The hotel industry is beginning to turn a corner after a year of recession and the travel slump following the Sept. 11 terrorist attacks. But the road to recovery is far from unimpeded.
That was the message from a number of hotel company chief executives attending the New York University International Hospitality Industry Investment Conference at the New York Marriott Marquis.
“We`re in a fragile recovery,” said Richard Helfer, chief executive officer of Raffles International Hotels and Resorts.
Helfer said his company has responded to the downturn through such measures as creating packages that “encourage business travelers to extend their stay and become leisure travelers.”
“Still, rates are down considerably from where they were a year ago, and the rate pressure on hotels will continue into the foreseeable future,” Helfer said.
William Fatt, chief executive officer of Fairmont Hotels and Resorts, said there are signs the leisure market is rebounding, although business travel still is in a slump.
“As long as U.S. companies keep a tight rein on travel spending, the hotel industry will not recover fully,” Fatt said.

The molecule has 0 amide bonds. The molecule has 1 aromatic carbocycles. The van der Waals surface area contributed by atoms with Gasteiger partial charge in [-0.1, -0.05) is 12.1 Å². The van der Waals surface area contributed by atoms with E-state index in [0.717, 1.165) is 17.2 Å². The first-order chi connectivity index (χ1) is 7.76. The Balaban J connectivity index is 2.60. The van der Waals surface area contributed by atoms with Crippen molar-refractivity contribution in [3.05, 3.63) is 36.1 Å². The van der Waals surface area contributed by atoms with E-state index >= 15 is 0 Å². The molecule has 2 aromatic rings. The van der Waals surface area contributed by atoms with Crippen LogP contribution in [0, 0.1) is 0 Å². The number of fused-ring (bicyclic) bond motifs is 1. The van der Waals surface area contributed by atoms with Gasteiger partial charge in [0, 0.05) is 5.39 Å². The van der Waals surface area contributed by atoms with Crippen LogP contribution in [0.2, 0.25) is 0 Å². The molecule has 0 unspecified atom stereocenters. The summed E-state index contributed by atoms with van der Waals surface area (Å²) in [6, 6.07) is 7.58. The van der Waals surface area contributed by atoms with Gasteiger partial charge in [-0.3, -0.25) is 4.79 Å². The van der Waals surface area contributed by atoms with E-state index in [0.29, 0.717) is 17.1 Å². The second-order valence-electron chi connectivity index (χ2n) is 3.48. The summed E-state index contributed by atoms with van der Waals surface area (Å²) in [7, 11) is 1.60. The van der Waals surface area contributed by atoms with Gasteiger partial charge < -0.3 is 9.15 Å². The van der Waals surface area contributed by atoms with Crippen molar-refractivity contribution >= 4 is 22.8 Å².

Edouard Ettedgui, group chief executive for the Mandarin Oriental Hotel Group, said the industry won`t be able to declare itself out of the woods as long as travelers continue booking their trips at the last minute.
“Until we see the booking window lengthen, we will continue to be on shaky ground,” he said.
Randell Smith, chief executive officer of Smith Travel Research, said there are some encouraging signs for the industry.
Although daily room rates are still down compared with the same period last year, they are expected to grow by 2% this year and by 3.5% in 2003, Smith said.
Occupancy numbers, meanwhile, are creeping back.
Hotels were 66.4% full for the week ended May 25, down just 0.4% from a year ago, according to Smith Travel Research.